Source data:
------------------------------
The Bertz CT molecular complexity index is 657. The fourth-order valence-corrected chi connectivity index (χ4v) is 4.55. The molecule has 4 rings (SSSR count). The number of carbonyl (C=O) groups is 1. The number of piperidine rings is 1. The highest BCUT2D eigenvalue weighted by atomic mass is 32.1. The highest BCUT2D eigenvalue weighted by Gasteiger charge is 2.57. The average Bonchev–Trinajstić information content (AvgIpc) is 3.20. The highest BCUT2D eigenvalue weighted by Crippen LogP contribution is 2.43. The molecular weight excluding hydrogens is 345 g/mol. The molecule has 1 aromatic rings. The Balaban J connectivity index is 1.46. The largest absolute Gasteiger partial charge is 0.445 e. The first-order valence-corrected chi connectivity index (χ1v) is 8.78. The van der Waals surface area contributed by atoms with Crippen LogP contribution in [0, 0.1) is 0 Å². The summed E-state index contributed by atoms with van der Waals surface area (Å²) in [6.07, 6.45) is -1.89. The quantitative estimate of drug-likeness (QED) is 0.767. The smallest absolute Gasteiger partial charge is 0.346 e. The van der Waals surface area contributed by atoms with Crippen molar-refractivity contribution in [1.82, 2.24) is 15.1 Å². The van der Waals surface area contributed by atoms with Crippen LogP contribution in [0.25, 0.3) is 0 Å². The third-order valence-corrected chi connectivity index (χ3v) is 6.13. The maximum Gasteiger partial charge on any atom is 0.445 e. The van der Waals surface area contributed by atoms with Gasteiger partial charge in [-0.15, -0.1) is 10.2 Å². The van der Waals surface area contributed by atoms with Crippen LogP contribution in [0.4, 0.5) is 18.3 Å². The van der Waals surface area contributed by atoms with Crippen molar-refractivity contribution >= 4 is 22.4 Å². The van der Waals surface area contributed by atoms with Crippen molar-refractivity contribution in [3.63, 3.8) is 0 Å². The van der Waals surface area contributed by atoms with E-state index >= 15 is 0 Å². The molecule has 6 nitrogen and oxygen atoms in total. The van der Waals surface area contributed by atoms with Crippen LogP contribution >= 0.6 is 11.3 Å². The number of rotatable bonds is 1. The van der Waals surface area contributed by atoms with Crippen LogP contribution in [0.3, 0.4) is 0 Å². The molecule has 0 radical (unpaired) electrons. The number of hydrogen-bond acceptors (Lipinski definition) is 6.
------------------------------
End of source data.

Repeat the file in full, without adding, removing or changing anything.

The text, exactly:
The Bertz CT molecular complexity index is 657. The fourth-order valence-corrected chi connectivity index (χ4v) is 4.55. The molecule has 4 rings (SSSR count). The number of carbonyl (C=O) groups is 1. The number of piperidine rings is 1. The highest BCUT2D eigenvalue weighted by atomic mass is 32.1. The highest BCUT2D eigenvalue weighted by Gasteiger charge is 2.57. The average Bonchev–Trinajstić information content (AvgIpc) is 3.20. The highest BCUT2D eigenvalue weighted by Crippen LogP contribution is 2.43. The molecular weight excluding hydrogens is 345 g/mol. The molecule has 1 aromatic rings. The Balaban J connectivity index is 1.46. The largest absolute Gasteiger partial charge is 0.445 e. The first-order valence-corrected chi connectivity index (χ1v) is 8.78. The van der Waals surface area contributed by atoms with Crippen LogP contribution in [0, 0.1) is 0 Å². The summed E-state index contributed by atoms with van der Waals surface area (Å²) in [6.07, 6.45) is -1.89. The quantitative estimate of drug-likeness (QED) is 0.767. The smallest absolute Gasteiger partial charge is 0.346 e. The van der Waals surface area contributed by atoms with Crippen molar-refractivity contribution in [1.82, 2.24) is 15.1 Å². The van der Waals surface area contributed by atoms with Crippen LogP contribution in [0.25, 0.3) is 0 Å². The third-order valence-corrected chi connectivity index (χ3v) is 6.13. The maximum Gasteiger partial charge on any atom is 0.445 e. The van der Waals surface area contributed by atoms with Gasteiger partial charge in [-0.15, -0.1) is 10.2 Å². The van der Waals surface area contributed by atoms with Crippen LogP contribution in [0.4, 0.5) is 18.3 Å². The van der Waals surface area contributed by atoms with Crippen molar-refractivity contribution >= 4 is 22.4 Å². The van der Waals surface area contributed by atoms with Crippen molar-refractivity contribution in [3.63, 3.8) is 0 Å². The van der Waals surface area contributed by atoms with E-state index >= 15 is 0 Å². The molecule has 6 nitrogen and oxygen atoms in total. The van der Waals surface area contributed by atoms with Crippen LogP contribution >= 0.6 is 11.3 Å². The number of rotatable bonds is 1. The van der Waals surface area contributed by atoms with Crippen LogP contribution in [0.3, 0.4) is 0 Å². The molecule has 0 radical (unpaired) electrons. The number of hydrogen-bond acceptors (Lipinski definition) is 6.